Here is the link to the New York Times story with photos about the
closing of the last Virgin Megastores in the U.S. -- the last large
record store in NYC.
(stitch these two lines together if necessary)
Leah and I were in the Union Square neighborhood a couple of weeks ago
and stopped in to see the ruins. Even then there was nothing much
worthwhile left to buy. The article mentions the shocking statistic
that album sales dropped 45% between 2000 and 2008, but that the Times
Square store's sales were still over $50 million annually, but that when
the Virgin chain was sold in 2007 to two real estate companies, the
stores were more valuable to their buyers for their real estate value.
The article doesn't mention it, but that the Tower chain had also been
bought for its liquidation value, and they would not consider allowing a
few of the stores to be bought by a group intending to keep them
The article states about Virgin: "Its first American store was opened in
1992 in Los Angeles, and it set itself apart from rivals by developing a
clublike atmosphere with booming sound systems and by offering steep
discounts." I have often said that the too-loud playing of really
offensive "music" was literally scaring away more paying customers than
it was attracting, especially in tourist heavy Times Square Broadway.
By 2005 even the industry gurus were noting that while the kids had
stopped buying physical media, old fogies like me were still buying the
actual artifacts. But by blasting obscenity-laden crap, er, rap, it
would repel those who might have come in and bought a ton of classical,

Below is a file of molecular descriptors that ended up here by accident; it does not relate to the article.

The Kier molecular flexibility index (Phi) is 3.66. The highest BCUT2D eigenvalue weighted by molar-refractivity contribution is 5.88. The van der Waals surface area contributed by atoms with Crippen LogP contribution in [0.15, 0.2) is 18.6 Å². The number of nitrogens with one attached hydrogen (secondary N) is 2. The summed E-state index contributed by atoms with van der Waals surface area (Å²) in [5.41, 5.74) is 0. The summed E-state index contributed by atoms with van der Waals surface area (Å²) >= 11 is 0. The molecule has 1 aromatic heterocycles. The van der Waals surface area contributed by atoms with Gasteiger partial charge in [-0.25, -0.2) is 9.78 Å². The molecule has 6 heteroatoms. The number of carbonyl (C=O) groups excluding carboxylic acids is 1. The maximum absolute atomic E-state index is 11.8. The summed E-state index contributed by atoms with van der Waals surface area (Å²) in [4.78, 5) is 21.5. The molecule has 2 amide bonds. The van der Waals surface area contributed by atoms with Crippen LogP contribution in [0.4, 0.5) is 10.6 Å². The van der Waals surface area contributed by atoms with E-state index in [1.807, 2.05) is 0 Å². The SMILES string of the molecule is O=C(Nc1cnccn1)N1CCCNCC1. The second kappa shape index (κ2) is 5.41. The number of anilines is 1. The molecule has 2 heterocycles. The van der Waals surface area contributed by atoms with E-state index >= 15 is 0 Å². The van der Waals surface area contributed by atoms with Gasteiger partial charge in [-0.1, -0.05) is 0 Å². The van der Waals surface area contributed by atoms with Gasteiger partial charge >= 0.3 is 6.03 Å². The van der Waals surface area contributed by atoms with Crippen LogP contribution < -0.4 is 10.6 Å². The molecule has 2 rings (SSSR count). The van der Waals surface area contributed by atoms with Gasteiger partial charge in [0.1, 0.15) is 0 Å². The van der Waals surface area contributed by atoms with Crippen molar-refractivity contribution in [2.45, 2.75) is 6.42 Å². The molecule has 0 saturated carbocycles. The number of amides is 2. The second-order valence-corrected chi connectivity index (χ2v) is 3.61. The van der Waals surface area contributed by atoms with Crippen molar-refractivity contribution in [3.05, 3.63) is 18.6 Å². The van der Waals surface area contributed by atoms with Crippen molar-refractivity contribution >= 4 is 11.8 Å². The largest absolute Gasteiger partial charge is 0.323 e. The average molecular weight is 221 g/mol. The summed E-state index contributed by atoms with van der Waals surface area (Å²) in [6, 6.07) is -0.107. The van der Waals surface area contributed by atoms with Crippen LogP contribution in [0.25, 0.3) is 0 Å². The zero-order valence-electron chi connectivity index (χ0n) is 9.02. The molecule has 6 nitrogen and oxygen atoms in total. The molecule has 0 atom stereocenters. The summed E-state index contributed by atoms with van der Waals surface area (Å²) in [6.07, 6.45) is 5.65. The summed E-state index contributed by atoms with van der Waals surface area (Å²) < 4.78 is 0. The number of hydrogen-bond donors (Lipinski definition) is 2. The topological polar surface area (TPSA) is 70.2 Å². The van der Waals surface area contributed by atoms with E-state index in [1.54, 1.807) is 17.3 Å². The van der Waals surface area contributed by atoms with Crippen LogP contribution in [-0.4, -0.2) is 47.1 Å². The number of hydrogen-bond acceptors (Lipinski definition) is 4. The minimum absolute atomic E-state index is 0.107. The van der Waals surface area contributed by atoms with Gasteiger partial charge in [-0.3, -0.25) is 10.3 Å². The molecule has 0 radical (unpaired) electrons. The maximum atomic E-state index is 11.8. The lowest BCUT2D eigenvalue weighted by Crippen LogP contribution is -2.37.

easy listening, jazz, classic rock, DVDs, and especial Broadway Show
Music. I watched tourists move away from the open front of the store as
they walked by. Occasionally even I decided not to venture in to run
the gauntlet to get downstairs to the lower floors where the Broadway,
classic rock, nostalgia, jazz, and classical sections were. The
Broadway Show section should have been in the upper front level, and
they should have been blaring out the South Pacific revival, or whatever
show was playing in the Marquee theatre across the street. Certainly a
high percentage of the heavy foot traffic past that store were tourists,
and a large percentage of them were there to attend a show. These
people still buy CDs. Kids don't.
As for discounts, I noticed that the prices there at Tower and Virgin
were no longer bargains in recent years, but as the article said, they
originally had been. For example, a few years ago I just happened to be
in the Colony store a few blocks Northwest on Broadway when the new CD
of the just-opened "The Producers" was hand-delivered by the distributor
salesman. They immediately put it up on the front counter at a high
price like $21.95. (The Colony is famous for its high prices.) A
little while later I stuffed some tissues in my ears and ventured into
Virgin and saw a display near the down escalator selling "The Producers"
at something like $14.95. But going into that store for a bargain was
like the challenges in that worthless TV show "I'm A Celebrity, Get Me
Out Of Here!"
But cost-cutting and mistaken emphasis in the youth culture resulted in
a staff that was never older than 23 with a resultant misunderstanding
of potential paying customers and under-stocking of the departments
these customers would be interested in.
Mike (I've bought 18 CDs in the past 3 weeks--none at retail) Biel
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